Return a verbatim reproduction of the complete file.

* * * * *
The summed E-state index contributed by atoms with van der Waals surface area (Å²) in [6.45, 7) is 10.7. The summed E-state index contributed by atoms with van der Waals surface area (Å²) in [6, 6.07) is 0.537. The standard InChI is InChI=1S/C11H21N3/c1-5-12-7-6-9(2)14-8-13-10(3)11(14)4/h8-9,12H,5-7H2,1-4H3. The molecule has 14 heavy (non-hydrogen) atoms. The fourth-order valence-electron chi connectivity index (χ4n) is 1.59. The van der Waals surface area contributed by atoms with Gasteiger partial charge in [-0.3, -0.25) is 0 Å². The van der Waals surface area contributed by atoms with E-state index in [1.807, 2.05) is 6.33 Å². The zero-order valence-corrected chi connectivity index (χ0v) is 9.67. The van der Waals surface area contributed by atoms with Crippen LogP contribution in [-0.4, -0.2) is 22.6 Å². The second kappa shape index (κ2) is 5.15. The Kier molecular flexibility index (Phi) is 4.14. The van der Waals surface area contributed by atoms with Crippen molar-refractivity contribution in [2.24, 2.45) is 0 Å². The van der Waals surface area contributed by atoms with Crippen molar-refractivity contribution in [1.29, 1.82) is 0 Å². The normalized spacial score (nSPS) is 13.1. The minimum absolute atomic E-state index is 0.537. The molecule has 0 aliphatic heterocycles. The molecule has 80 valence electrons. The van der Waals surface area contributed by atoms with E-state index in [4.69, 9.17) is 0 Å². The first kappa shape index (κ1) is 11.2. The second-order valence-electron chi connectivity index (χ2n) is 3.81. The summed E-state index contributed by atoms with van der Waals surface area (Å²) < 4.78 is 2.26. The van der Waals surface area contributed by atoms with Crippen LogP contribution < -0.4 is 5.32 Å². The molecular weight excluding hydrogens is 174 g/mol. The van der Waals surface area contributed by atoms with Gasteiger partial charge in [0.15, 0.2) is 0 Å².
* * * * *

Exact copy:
The summed E-state index contributed by atoms with van der Waals surface area (Å²) in [6.45, 7) is 10.7. The summed E-state index contributed by atoms with van der Waals surface area (Å²) in [6, 6.07) is 0.537. The standard InChI is InChI=1S/C11H21N3/c1-5-12-7-6-9(2)14-8-13-10(3)11(14)4/h8-9,12H,5-7H2,1-4H3. The molecule has 14 heavy (non-hydrogen) atoms. The fourth-order valence-electron chi connectivity index (χ4n) is 1.59. The van der Waals surface area contributed by atoms with Gasteiger partial charge in [-0.3, -0.25) is 0 Å². The van der Waals surface area contributed by atoms with E-state index in [1.807, 2.05) is 6.33 Å². The zero-order valence-corrected chi connectivity index (χ0v) is 9.67. The van der Waals surface area contributed by atoms with Crippen LogP contribution in [-0.4, -0.2) is 22.6 Å². The second kappa shape index (κ2) is 5.15. The Kier molecular flexibility index (Phi) is 4.14. The van der Waals surface area contributed by atoms with Crippen molar-refractivity contribution in [2.24, 2.45) is 0 Å². The van der Waals surface area contributed by atoms with Crippen molar-refractivity contribution in [1.29, 1.82) is 0 Å². The normalized spacial score (nSPS) is 13.1. The minimum absolute atomic E-state index is 0.537. The molecule has 0 aliphatic heterocycles. The molecule has 80 valence electrons. The van der Waals surface area contributed by atoms with E-state index in [4.69, 9.17) is 0 Å². The first kappa shape index (κ1) is 11.2. The second-order valence-electron chi connectivity index (χ2n) is 3.81. The summed E-state index contributed by atoms with van der Waals surface area (Å²) < 4.78 is 2.26. The van der Waals surface area contributed by atoms with Crippen LogP contribution < -0.4 is 5.32 Å². The molecular weight excluding hydrogens is 174 g/mol. The van der Waals surface area contributed by atoms with Gasteiger partial charge in [0.15, 0.2) is 0 Å².